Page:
GUTS AND GLORY: The Rise and Fall of Oliver North; by Ben Bradlee Jr.; Donald I. Fine Inc.; 572 pages of text and 20 pages of pictures; $21.95.The Iran-Contra hearings produced a hero in Lt. Col. Oliver North - a handsome, gung-ho Marine who stood his ground under fire from Senate investigators. Whether you like him or not - and, he is facing charges for his role in the sale of arms to Iran and the funding of "freedom fighters" in Nicaragua - North makes good copy.
Ben Bradlee, a staff writer at the Boston Globe, has delved into North's past and written a tough, but fair, biography. Bradlee doesn't play any psychological games with his subject, ala Bob Woodward who works for Bradlee's dad at the Washington Post. The portrait that Bradlee paints of North is of a rather average Joe who had to work extra hard just to stay even with his peers. The frankness of military talk may shock some readers, but the book is a compelling and fascinating account of a career military officer caught up in the power games Washington likes to play.
North's mediocre scholarship at Annapolis is overshadowed by his dedication to the corps, his drive as a midshipman, his competitiveness in the boxing ring, and his easy-going manner around superiors after graduation. He was an able platoon commander in Vietnam who showed unusual compassion for and fierce loyalty to his men. He did not go out of his way to avoid hazardous assignments nor did he take unnecessary risks with his troops. He survived, and he was determined that the Marines he was responsible for also came back from the battle.
North was one of the few second and first lieutenants GIs felt as safe with "in Indian country" as they did inside the confines of a base. He was wounded, received a number of medals and left Vietnam confident he had performed well. He used that experience to train others and was well on his way up the Marine Corps ladder.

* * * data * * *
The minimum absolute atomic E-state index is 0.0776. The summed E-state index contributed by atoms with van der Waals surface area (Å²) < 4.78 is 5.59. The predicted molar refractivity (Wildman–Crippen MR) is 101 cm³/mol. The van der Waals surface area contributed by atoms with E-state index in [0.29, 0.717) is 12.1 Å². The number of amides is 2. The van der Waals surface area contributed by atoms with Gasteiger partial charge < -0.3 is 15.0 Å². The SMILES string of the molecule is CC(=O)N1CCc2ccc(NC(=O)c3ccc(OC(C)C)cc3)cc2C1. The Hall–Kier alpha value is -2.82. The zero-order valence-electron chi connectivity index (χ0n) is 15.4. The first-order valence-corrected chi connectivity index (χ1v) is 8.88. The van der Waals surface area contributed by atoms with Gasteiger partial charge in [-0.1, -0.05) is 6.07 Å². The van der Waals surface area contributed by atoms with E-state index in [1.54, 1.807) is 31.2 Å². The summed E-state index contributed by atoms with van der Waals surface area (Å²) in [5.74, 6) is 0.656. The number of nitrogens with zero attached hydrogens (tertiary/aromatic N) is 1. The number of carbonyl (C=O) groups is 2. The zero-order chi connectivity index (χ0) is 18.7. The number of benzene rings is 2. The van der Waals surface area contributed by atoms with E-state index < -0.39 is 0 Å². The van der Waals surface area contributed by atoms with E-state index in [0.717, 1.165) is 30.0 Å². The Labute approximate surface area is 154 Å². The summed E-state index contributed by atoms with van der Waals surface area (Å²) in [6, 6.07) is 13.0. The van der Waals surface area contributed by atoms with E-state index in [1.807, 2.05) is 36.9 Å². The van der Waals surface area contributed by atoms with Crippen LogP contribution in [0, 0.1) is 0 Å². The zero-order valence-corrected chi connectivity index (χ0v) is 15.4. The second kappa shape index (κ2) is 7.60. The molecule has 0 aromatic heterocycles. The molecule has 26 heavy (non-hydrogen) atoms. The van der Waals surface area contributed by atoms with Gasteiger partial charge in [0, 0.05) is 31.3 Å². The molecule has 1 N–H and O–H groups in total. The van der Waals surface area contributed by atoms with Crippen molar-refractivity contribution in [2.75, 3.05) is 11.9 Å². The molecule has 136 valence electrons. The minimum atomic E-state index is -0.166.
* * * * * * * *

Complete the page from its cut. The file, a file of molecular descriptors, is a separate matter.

Despite these insights, the lieutenant colonel of Iran-Contra remains pretty much a mystery. Bradlee chronicles North's commitment to his family, though he was seldom home, his penchant for leaping to conclusions, then simply ignoring opposition viewpoints, and his "take charge" mentality by invoking the names of superiors who, in fact, hadn't authorized him to do so.
It was these character flaws that eventually tripped him up along with Vice Adm. John Poindexter and former CIA Director William Casey. The tight, well-organized Reagan White House appeared in chaos at the start of the second term. The election "mandate" actually backfired as the new White House team headed by Donald Regan sought to stifle dissenters, circumvent congressional intent in foreign affairs, while abiding by the letter of the law, and choosing simply to bypass Cabinet officers like George Shultz and Caspar Weinberger who opposed many of the National Security Council plans.
The NSC began assuming more and more control over covert operations as Congress sought to limit the Pentagon and the CIA from involvement in Latin America and elsewhere.
After the release of the Tower report of the lack of White House control over its security apparatus, one writer described North this way:
"He clearly is not by any stretch of the imagination or good will the `national hero' that President Reagan proclaimed him to be immediately after firing him late last year. And what we are left with now is a choice, it would seem, among North being (a) an ideological cowboy run amuck (b) an habitual and determined liar (c) a calamitously ignorant, naive and delusional operative with approximately the same qualifications for working at the National Secruity Council as Walter Mitty or (d) all of the above."
Bradlee however would add an (e): None of the above. Bradlee perceives North as a victim of circumstance. North is the dedicated Marine, who excelled at the Army War College, was thrust into a power vacuum at the White House and due to return to the War College for training to become a senior-grade officer. His tour of duty was extended six months then a year by Robert MacFarlane, the national security adviser.
One is left to wonder what would have happened had the commandant of the Marine Corps insisted North return to the War College instead of remaining on staff at the White House.
The fact that the trials in the Iran-Contra affair have been put on the back burner until after the 1988 election should give all the principals time to reflect on their roles. It also will give the American public a chance to assess North's performance of a year ago as he testifed under a grant of immunity before the congressional committees.
Bradlee's book is a definite "must" in that assessment.